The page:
They are clearly all great adventures.
I, personally, have the greatest love for Middle Earth.
I love superheroes, they are our modern faerie tales, our modern myths, using classic archetypes. The issue I have with them is they are quite urban, most of the action happens in urban settings, and I am allergic to concrete and steel.
I think Harry Potter is one of the Great classics at this point, so far ahead of the (sparkly vampire) competition that it can't even be seen in the rearview mirror with the Hubble telescope. It's unique, original, quirky, solidly rooted in archetype... ...but maybe I just like Middle Earth's version of Elves better.
Love what I've seen of Dr. Who, wish I could see more. Where are the elves? Love Firefly, unique "western in outer space" idea, smart, clever... but not overly fond of post-apocalyptic SF as a genre, too depressing, don't want to live there.
The thing that stands out about Middle Earth for me is that everything happens in, and as an integral part of the Natural World. The villains have minds of metal and gears and would corrupt that Natural Order. goddesses (Galadriel) yet reign over Sacred Groves, elves yet dwell in Enchanted Forests, Dwarves yet delve in Mysterious Underground Kingdoms. Riders gallop across green plains, paddlers ply the Swift Forest River, heroes hear the cry of gulls in the dark and yearn for The Sea. Hobbits live, earth sheltered, in bucolic bliss... and your biggest obstacle to all the gold in Erebor is The Last Dragon.
Ultimately, it is Middle Earth that I want to go to... though I will make pit stops along the way, travel with The Doctor, sail to Narnia, stowaway on Serenity (or the Enterprise), hagn at Hogwarts, and go get some schwarma with the Avengers.
We can of course go to Middle Earth, whether we book a flight to New Zealand, or find a green place in our own backyards. That's the beauty of these tales, they take us out of our own forest, so we can look back and see the trees... and understand our own trees better.
I was between the Harry Potter-verse and Middle Earth. Harry Potter gives me comfort because it's in a world that's not so different from mine, and I could have everything I was used to relatively close, but Middle Earth is well...Middle Earth. I would die to eat with a Hobbit, sing with the Elves, admire pretty things with the Dwarves, or even practice swordsmanship with the Rohirrim.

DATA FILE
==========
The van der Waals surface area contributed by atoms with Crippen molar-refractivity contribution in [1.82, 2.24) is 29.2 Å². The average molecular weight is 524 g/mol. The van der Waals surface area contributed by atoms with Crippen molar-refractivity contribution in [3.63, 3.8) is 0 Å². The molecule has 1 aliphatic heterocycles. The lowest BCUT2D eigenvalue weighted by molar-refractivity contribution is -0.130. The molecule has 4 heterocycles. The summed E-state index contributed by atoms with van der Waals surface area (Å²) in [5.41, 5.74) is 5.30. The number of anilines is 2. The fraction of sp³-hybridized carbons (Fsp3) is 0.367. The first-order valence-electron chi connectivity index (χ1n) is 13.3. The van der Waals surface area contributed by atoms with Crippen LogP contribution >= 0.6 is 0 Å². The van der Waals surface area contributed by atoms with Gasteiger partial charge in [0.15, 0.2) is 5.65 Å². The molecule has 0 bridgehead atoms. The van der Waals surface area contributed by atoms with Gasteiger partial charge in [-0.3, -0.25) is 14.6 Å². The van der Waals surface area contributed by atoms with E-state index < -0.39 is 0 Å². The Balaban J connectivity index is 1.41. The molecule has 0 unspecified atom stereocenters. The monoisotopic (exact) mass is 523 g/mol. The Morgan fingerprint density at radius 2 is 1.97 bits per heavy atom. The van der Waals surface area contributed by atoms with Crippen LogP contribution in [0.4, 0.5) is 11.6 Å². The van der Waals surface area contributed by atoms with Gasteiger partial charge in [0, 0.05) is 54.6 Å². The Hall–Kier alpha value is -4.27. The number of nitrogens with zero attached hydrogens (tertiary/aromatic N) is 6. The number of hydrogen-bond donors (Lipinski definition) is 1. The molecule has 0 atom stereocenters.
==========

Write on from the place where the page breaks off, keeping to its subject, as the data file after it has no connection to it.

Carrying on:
It's set in the modern world, and if you studied hard, you could live a very comfortable and enjoyable life - full of the wonders of magic!
The others are just too dangerous, and being realistic, I would probably die quite quickly in most of those worlds! I almost picked Middle Earth, but again, realistically as a woman, I don't think I'd have the kind of freedom to do what I want and be who I want in Middle Earth as I do in contemporary Western society.
I should have thought of this earlier. The thing I'd like to hear most is, "Pilot, prepare Moya for immediate starburst." That series was the best sci-fi for me, and I watch it repeatedly since there are always little details I didn't see the 1st, 2nd, or 3rd time. Put me on Moya with their colorful crew, and I'd blast around the galaxy to heart's content. Every episode was unqiue, vs. some programs where you've seen it all before.
Rose absorbed the energy of the TARDIS, allowing her to bring back Captain Jack (which is why he's immortal) and make the Daleks go away - again - but being human, it would kill her. So Eccleston said "you need a Doctor" and kissed her, absorbing the energy into himself. Which forced him to regenerate as Tennant.
There was a long lead-in to Tennant's "demise" with the Oud appearing in random episodes and warning him that his "song was ending." He sacrifices himself in much the same way as before, going into a radiation chamber so that Donna's grandfather can leave it before being blasted with radiation - which forces the Doctor to regenerate again.